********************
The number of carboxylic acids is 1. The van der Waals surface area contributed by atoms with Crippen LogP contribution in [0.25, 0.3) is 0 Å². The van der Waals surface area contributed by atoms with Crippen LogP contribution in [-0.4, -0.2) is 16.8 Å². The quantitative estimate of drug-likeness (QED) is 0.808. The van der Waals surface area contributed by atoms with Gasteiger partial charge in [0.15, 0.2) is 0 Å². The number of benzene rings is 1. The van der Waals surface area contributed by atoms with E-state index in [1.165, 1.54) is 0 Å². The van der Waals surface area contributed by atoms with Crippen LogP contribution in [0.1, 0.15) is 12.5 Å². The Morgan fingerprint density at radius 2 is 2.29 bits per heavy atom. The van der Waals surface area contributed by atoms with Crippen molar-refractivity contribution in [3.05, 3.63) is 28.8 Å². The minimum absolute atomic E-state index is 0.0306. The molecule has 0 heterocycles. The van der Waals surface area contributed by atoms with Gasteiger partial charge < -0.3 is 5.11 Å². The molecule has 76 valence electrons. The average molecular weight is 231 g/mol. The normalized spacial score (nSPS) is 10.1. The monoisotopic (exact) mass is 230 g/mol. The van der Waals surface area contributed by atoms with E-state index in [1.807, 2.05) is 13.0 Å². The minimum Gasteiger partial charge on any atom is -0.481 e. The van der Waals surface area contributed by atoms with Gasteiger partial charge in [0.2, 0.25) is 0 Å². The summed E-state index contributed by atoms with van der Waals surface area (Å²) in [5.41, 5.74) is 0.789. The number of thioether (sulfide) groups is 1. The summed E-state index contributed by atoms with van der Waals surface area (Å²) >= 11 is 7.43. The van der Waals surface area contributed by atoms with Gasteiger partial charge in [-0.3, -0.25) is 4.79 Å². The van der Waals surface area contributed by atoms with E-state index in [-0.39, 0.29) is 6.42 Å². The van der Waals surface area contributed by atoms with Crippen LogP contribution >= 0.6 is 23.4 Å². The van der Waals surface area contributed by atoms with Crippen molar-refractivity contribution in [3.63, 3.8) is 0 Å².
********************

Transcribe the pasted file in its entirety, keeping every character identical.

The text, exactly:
The number of carboxylic acids is 1. The van der Waals surface area contributed by atoms with Crippen LogP contribution in [0.25, 0.3) is 0 Å². The van der Waals surface area contributed by atoms with Crippen LogP contribution in [-0.4, -0.2) is 16.8 Å². The quantitative estimate of drug-likeness (QED) is 0.808. The van der Waals surface area contributed by atoms with Gasteiger partial charge in [0.15, 0.2) is 0 Å². The number of benzene rings is 1. The van der Waals surface area contributed by atoms with E-state index in [1.165, 1.54) is 0 Å². The van der Waals surface area contributed by atoms with Crippen LogP contribution in [0.1, 0.15) is 12.5 Å². The Morgan fingerprint density at radius 2 is 2.29 bits per heavy atom. The van der Waals surface area contributed by atoms with Crippen molar-refractivity contribution in [3.05, 3.63) is 28.8 Å². The minimum absolute atomic E-state index is 0.0306. The molecule has 0 heterocycles. The van der Waals surface area contributed by atoms with Gasteiger partial charge < -0.3 is 5.11 Å². The molecule has 76 valence electrons. The average molecular weight is 231 g/mol. The normalized spacial score (nSPS) is 10.1. The monoisotopic (exact) mass is 230 g/mol. The van der Waals surface area contributed by atoms with E-state index in [1.807, 2.05) is 13.0 Å². The minimum Gasteiger partial charge on any atom is -0.481 e. The van der Waals surface area contributed by atoms with Gasteiger partial charge in [0.2, 0.25) is 0 Å². The summed E-state index contributed by atoms with van der Waals surface area (Å²) in [5.41, 5.74) is 0.789. The number of thioether (sulfide) groups is 1. The summed E-state index contributed by atoms with van der Waals surface area (Å²) >= 11 is 7.43. The van der Waals surface area contributed by atoms with Gasteiger partial charge in [-0.3, -0.25) is 4.79 Å². The van der Waals surface area contributed by atoms with E-state index in [-0.39, 0.29) is 6.42 Å². The van der Waals surface area contributed by atoms with Crippen LogP contribution >= 0.6 is 23.4 Å². The van der Waals surface area contributed by atoms with Crippen molar-refractivity contribution in [3.63, 3.8) is 0 Å².